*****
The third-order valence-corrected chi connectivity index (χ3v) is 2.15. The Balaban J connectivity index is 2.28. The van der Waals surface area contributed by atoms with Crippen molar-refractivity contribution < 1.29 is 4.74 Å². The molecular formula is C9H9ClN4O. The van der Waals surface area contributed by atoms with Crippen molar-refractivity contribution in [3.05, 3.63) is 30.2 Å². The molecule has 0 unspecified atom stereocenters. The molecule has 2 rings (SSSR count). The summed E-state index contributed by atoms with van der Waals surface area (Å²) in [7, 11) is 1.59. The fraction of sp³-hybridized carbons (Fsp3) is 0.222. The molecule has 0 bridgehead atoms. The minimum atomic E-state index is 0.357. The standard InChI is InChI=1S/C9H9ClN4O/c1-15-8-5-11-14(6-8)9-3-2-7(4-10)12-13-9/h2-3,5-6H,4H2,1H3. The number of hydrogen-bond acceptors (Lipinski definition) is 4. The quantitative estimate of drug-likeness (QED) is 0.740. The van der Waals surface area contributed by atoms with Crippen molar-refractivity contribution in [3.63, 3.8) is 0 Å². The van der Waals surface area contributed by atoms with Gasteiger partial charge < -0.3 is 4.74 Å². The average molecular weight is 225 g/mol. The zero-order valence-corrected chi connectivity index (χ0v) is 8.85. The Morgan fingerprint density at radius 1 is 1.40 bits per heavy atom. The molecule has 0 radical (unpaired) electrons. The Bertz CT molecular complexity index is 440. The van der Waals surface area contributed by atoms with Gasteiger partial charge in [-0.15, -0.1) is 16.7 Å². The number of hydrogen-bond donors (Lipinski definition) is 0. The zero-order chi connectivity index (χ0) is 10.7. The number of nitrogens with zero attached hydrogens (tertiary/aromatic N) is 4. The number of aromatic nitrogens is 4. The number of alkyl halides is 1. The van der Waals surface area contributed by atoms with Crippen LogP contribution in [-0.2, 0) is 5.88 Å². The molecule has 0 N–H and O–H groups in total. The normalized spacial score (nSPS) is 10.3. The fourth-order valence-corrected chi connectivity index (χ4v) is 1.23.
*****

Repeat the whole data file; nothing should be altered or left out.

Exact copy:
The third-order valence-corrected chi connectivity index (χ3v) is 2.15. The Balaban J connectivity index is 2.28. The van der Waals surface area contributed by atoms with Crippen molar-refractivity contribution < 1.29 is 4.74 Å². The molecular formula is C9H9ClN4O. The van der Waals surface area contributed by atoms with Crippen molar-refractivity contribution in [3.05, 3.63) is 30.2 Å². The molecule has 0 unspecified atom stereocenters. The molecule has 2 rings (SSSR count). The summed E-state index contributed by atoms with van der Waals surface area (Å²) in [7, 11) is 1.59. The fraction of sp³-hybridized carbons (Fsp3) is 0.222. The molecule has 0 bridgehead atoms. The minimum atomic E-state index is 0.357. The standard InChI is InChI=1S/C9H9ClN4O/c1-15-8-5-11-14(6-8)9-3-2-7(4-10)12-13-9/h2-3,5-6H,4H2,1H3. The number of hydrogen-bond acceptors (Lipinski definition) is 4. The quantitative estimate of drug-likeness (QED) is 0.740. The van der Waals surface area contributed by atoms with Crippen molar-refractivity contribution in [3.63, 3.8) is 0 Å². The van der Waals surface area contributed by atoms with Gasteiger partial charge < -0.3 is 4.74 Å². The average molecular weight is 225 g/mol. The zero-order valence-corrected chi connectivity index (χ0v) is 8.85. The Morgan fingerprint density at radius 1 is 1.40 bits per heavy atom. The molecule has 0 radical (unpaired) electrons. The Bertz CT molecular complexity index is 440. The van der Waals surface area contributed by atoms with Gasteiger partial charge in [-0.15, -0.1) is 16.7 Å². The number of hydrogen-bond donors (Lipinski definition) is 0. The zero-order chi connectivity index (χ0) is 10.7. The number of nitrogens with zero attached hydrogens (tertiary/aromatic N) is 4. The number of aromatic nitrogens is 4. The number of alkyl halides is 1. The van der Waals surface area contributed by atoms with Crippen LogP contribution in [-0.2, 0) is 5.88 Å². The molecule has 0 N–H and O–H groups in total. The normalized spacial score (nSPS) is 10.3. The fourth-order valence-corrected chi connectivity index (χ4v) is 1.23.